These ten seasons have been ten years of successes, and there are still more to come. It should be noted that Marc Márquez has a current contract to race in MotoGP until the end of the 2024 season.
Surely, looking back to the day when the rider from Cervera signed his first contract with HRC and Repsol Honda, he could not have imagined such a journey. The good sensations he had during his first preseason were confirmed: on the day of his debut he finished third at the Losail circuit, setting the fastest race lap. Not bad for a rookie, right? Well, that was not so bad at the next round, at COTA, at the Grand Prix of the Americas, where he took the pole position, set the fastest race lap, and went on to win. And if that wasn’t enough, he took the lead at the World Championship. And he became the youngest Grand Prix winner in the top class. Márquez’s sporting career has gone from milestone to milestone.
Race by race, Márquez consolidated his debut season and at Sachsenring, the circuit that he would come to rule, he added his second win midway through the season. From that point on, he strung together a series of victories that catapulted him to the title. The thrilling outcome of the World Championship came at the last race of the year, in Valencia, where he was proclaimed champion, the youngest champion of the “premier class”, surpassing a record set by Freddie Spencer in 1983.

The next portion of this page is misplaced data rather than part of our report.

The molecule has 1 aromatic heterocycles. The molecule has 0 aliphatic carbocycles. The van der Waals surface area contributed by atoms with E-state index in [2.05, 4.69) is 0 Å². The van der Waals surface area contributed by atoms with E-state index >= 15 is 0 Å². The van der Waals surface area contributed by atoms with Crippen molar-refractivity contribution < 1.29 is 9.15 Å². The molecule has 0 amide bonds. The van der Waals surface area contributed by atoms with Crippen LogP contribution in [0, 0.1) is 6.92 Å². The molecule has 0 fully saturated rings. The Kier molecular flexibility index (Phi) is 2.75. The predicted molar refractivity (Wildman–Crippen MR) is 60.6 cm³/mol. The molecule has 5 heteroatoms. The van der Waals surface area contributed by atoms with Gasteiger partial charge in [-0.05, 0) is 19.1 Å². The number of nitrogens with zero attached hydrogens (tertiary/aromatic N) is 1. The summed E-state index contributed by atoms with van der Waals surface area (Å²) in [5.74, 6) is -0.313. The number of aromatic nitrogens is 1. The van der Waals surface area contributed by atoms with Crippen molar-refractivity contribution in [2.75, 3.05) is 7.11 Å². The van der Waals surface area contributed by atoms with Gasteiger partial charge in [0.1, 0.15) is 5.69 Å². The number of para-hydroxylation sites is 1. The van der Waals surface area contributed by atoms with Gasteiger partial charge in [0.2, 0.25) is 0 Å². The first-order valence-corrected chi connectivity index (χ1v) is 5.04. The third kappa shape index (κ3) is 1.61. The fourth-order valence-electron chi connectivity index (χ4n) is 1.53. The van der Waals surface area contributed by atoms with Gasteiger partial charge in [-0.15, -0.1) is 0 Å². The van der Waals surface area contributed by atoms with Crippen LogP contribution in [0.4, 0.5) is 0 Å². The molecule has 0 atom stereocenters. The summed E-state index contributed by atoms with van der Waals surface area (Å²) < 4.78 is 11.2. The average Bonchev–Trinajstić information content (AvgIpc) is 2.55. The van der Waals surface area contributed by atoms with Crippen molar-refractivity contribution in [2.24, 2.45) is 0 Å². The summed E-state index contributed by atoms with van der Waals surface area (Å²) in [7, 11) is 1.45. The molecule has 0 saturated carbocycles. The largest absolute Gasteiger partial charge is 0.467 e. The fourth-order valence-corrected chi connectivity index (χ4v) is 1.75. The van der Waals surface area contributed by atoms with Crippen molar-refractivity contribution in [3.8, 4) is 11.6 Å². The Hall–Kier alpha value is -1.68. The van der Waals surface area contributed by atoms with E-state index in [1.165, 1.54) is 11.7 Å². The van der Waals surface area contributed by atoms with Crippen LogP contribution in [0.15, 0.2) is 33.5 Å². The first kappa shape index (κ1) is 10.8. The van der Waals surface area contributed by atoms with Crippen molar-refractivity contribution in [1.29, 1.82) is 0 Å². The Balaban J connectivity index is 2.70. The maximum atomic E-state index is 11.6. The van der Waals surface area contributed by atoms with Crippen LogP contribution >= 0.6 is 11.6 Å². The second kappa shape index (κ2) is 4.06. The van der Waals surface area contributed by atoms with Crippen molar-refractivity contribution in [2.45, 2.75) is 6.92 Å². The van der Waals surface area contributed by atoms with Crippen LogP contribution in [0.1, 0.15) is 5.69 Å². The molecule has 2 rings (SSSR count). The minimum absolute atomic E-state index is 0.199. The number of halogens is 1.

In the 2014 season, Marquez’s performances proved daunting for his rivals. One after another, he strung together victories, regardless of the circuit or race conditions. He won consecutively the first ten Grands Prix of the season, totaling 13 wins in 18 races, with 14 podiums in all. It goes without saying that his second crown was won by a very wide margin.
The following year, the start of the season was not as expected, and he soon fell out of contention for the title. He was able to rebuild himself and become competitive again, but was unable to challenge for the final win despite winning five races and standing on the podium nine times, half of the season’s races.
Marc Marquez’s best years: 2016 – 2019
From that moment on, having overcome the wide array of difficulties that Marc Márquez had to face in 2015, his races in the MotoGP World Championship were practically perfect. Year after year, he started as a title contender, and time after time he lived up to expectations. n 2016 he led from the second round, the Argentine Grand Prix, proving especially consistent in the second half of the season, where he was very solid, retaking the world Championship.
After overcoming rivals at the level of Dani Pedrosa, Jorge Lorenzo, and Valentino Rossi in direct confrontations in the fight for the title, it was Marquez’s turn to face a new rival: Andrea Dovizioso. For three seasons, the Italian would become the only alternative to Marc Marquez and Honda. But the greater the pressure, the stronger the Cervera rider responded.